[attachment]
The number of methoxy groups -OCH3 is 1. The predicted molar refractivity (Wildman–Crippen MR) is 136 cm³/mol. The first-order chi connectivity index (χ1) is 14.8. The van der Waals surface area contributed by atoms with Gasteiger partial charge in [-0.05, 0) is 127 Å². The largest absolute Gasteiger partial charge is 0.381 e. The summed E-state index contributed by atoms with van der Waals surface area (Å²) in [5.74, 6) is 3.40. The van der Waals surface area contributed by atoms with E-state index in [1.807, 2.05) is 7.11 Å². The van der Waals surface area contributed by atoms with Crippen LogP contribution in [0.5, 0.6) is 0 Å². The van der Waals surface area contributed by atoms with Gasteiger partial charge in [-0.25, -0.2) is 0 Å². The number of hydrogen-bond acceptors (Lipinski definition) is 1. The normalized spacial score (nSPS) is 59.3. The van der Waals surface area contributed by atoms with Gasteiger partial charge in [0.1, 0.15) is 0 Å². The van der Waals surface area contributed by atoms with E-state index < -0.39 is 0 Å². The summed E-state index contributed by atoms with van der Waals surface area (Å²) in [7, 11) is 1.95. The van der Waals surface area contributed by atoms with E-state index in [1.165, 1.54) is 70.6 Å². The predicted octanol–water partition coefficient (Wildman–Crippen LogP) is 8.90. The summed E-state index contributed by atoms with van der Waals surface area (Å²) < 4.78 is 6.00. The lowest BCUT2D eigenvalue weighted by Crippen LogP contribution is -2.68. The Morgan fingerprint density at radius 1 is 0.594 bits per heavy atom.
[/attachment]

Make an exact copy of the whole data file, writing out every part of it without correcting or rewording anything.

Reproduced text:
The number of methoxy groups -OCH3 is 1. The predicted molar refractivity (Wildman–Crippen MR) is 136 cm³/mol. The first-order chi connectivity index (χ1) is 14.8. The van der Waals surface area contributed by atoms with Gasteiger partial charge in [-0.05, 0) is 127 Å². The largest absolute Gasteiger partial charge is 0.381 e. The summed E-state index contributed by atoms with van der Waals surface area (Å²) in [5.74, 6) is 3.40. The van der Waals surface area contributed by atoms with E-state index in [1.807, 2.05) is 7.11 Å². The van der Waals surface area contributed by atoms with Crippen LogP contribution in [0.5, 0.6) is 0 Å². The van der Waals surface area contributed by atoms with Gasteiger partial charge in [-0.25, -0.2) is 0 Å². The number of hydrogen-bond acceptors (Lipinski definition) is 1. The normalized spacial score (nSPS) is 59.3. The van der Waals surface area contributed by atoms with Gasteiger partial charge in [0.1, 0.15) is 0 Å². The van der Waals surface area contributed by atoms with E-state index < -0.39 is 0 Å². The summed E-state index contributed by atoms with van der Waals surface area (Å²) in [7, 11) is 1.95. The van der Waals surface area contributed by atoms with E-state index in [1.165, 1.54) is 70.6 Å². The predicted octanol–water partition coefficient (Wildman–Crippen LogP) is 8.90. The summed E-state index contributed by atoms with van der Waals surface area (Å²) < 4.78 is 6.00. The lowest BCUT2D eigenvalue weighted by Crippen LogP contribution is -2.68. The Morgan fingerprint density at radius 1 is 0.594 bits per heavy atom.